Today we join the apostle Paul in one of his journeys running around the Mediterranean region telling people about Jesus. He began his life as a person who persecuted the followers of Christ, torturing and killing them, and then after encountering Christ while on a trip to round up more Christians to persecute, he is now himself a follower of Christ. And he loves to tell the story of Christ to anyone who will listen.
I suspect that Paul might be one of those people that would annoy me. Is that wrong to say? We glorify Paul, I mean we made him a saint and all, but I suspect that Paul would be a little bit too much in my face with all this faith and Jesus stuff. From reading Paul’s writings and others writing about Paul he doesn’t strike me as someone who sits around with his beverage of choice while having a calm discussion about God, Jesus and the Holy Spirit. Which is how I like to talk about Jesus. I kind of envision Paul as one of those evangelist stereotypes that turn the word God into two syllables and Jesus into three. You’re trying to sound that out in your head now, aren’t you?
Just to be clear, I’m not suggesting that style of sharing the Good News is wrong. Not by any stretch of the imagination. It’s just not my style. I don’t like people getting in my face with Jesus but different parts of the world have different approaches to these kinds of things. And let’s face it, St Paul was pretty effective at what he did.
Even with that said, in his vigor and excitement to tell the story Paul is something of a problem child, isn’t he? He’s always up to something and he’s at the center of stirring up trouble. That’s not his purpose or his desire, he’s just simply trying to get the news out about Jesus and what Jesus has done for everyone.
This probably isn’t easy. Paul doesn’t have a playbook to work from like say, the New Testament. Paul is the author of most of the New Testament and as he is travelling around he is the one writing up what we use today. He’s making this a work in progress so he’s pretty much on his own. He does have a sense of mission about what he is doing so he is travelling the region sharing the news about Jesus.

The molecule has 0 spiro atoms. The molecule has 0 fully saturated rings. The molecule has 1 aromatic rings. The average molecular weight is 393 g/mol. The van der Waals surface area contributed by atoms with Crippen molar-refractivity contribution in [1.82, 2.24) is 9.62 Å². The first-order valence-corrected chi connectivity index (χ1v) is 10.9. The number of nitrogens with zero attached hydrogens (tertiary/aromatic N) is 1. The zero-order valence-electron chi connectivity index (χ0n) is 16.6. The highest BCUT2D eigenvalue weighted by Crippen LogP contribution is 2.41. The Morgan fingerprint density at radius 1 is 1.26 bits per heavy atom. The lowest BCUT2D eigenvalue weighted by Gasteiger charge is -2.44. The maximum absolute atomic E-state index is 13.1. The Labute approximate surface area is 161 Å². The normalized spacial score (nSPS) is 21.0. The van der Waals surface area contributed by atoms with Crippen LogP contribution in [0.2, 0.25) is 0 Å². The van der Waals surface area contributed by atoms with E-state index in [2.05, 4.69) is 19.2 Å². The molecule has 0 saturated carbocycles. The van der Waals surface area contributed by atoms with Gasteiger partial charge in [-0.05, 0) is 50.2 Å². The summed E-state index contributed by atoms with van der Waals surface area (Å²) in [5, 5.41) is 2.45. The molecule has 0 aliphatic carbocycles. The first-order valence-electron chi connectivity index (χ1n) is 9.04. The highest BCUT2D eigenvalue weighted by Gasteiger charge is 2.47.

So it is we find Paul in the city of Thessalonica in northern present day Greece. He has come to let the people there know that Jesus is THE messiah because Jesus suffered and rose from the dead. And since Jesus is THE messiah, he is the hope of each of us for forgiveness and eternal life. He is the hope of the world in overcoming sin and the sting of death.
We know that as pretty good news. The people in Thessalonica, not so much. He has to convince them of the truth of his claim. The truth that Jesus is the one who came and gave hope to the world. No easy task that, is it?
No easy task on its face and add to that difficulty that some people seem to be threatened by what Paul is saying here. So threatened that they try to chase Paul down and when they can’t find him they rough up people that were with him. It really is a pretty tough crowd.
It isn’t so different in some ways today. If you say or do something that others think is wrong then you open yourself up to criticism and harsh words. Being a person of authentic faith isn’t always easy. Then again, our mission isn’t so much to prove that Christ is real but that Christ’s love lives on. Like we talked about last week, we are continuing the healing that Christ brought into the world and that the apostle’s spread throughout THEIR world.
The question we have to figure out is how to tell this same story. In this part of the country pronouncing God with two syllables and Jesus with three probably isn’t going to be very effective. Going over to different worship gatherings like Paul was doing and getting into debates and arguments probably won’t either. What then?
That’s kind of the million dollar question, isn’t it? And something all kinds of people have been trying to figure out.
Doing all the things the way we used to probably isn’t the solution. It was good ministry then but there are too many variables and too much mobility in this time and place. Things have always changed and the church has adapted.
Luther certainly adapted to change. I mean, he created a lot of change but let’s face it, without Luther adapting to technology the Reformation doesn’t get started. If he hadn’t had the printing press to get his message spread far and wide, well, his message doesn’t go far and wide. Ask a confirmation student or their parents about technology. They know about printing presses and they know about Instagram.
I think it was Andy Stanley who said a number of years ago something along the line that the next great idea is going to come from someone under 25. Older generations have used up all of our next great ideas. We had our next great ideas 30 years ago. But we have a role in the next great. When the next great idea comes up it is up to the older generations to pay for it.
It’s always been this way really. Even Luther doesn’t succeed without a patron and protector in Frederick the Wise. The question for us then is this. When the next person comes to ‘turn the world upside down’ with the next great idea like Paul and the other apostles, will we be there to do something about it?
Will we trust the leading of the Holy Spirit or will we retreat in hopes that no one will notice? That’s our challenge. Embrace what the Holy Spirit is leading us toward, always being ready to Bring Christ’s Love to Life in ways that haven’t yet been thought of.